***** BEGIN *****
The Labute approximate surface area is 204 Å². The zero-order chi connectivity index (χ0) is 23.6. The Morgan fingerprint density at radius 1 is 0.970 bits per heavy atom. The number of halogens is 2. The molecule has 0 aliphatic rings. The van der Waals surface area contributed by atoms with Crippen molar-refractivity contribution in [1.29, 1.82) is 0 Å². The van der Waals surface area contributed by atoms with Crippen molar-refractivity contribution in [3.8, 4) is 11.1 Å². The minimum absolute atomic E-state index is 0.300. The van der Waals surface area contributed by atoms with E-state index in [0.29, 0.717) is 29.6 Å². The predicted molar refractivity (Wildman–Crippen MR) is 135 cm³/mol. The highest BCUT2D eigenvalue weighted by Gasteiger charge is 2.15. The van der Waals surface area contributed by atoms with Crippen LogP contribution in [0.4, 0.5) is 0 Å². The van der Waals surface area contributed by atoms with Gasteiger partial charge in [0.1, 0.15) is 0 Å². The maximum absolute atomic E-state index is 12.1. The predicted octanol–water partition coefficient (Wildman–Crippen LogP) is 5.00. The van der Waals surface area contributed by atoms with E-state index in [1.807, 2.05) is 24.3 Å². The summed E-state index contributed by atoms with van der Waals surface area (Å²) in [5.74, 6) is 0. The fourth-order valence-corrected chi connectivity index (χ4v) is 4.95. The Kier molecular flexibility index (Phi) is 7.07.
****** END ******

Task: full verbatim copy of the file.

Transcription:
The Labute approximate surface area is 204 Å². The zero-order chi connectivity index (χ0) is 23.6. The Morgan fingerprint density at radius 1 is 0.970 bits per heavy atom. The number of halogens is 2. The molecule has 0 aliphatic rings. The van der Waals surface area contributed by atoms with Crippen molar-refractivity contribution in [1.29, 1.82) is 0 Å². The van der Waals surface area contributed by atoms with Crippen molar-refractivity contribution in [3.8, 4) is 11.1 Å². The minimum absolute atomic E-state index is 0.300. The van der Waals surface area contributed by atoms with E-state index in [0.29, 0.717) is 29.6 Å². The predicted molar refractivity (Wildman–Crippen MR) is 135 cm³/mol. The highest BCUT2D eigenvalue weighted by Gasteiger charge is 2.15. The van der Waals surface area contributed by atoms with Crippen LogP contribution in [0.4, 0.5) is 0 Å². The van der Waals surface area contributed by atoms with Gasteiger partial charge in [0.1, 0.15) is 0 Å². The maximum absolute atomic E-state index is 12.1. The predicted octanol–water partition coefficient (Wildman–Crippen LogP) is 5.00. The van der Waals surface area contributed by atoms with E-state index in [1.807, 2.05) is 24.3 Å². The summed E-state index contributed by atoms with van der Waals surface area (Å²) in [5.74, 6) is 0. The fourth-order valence-corrected chi connectivity index (χ4v) is 4.95. The Kier molecular flexibility index (Phi) is 7.07.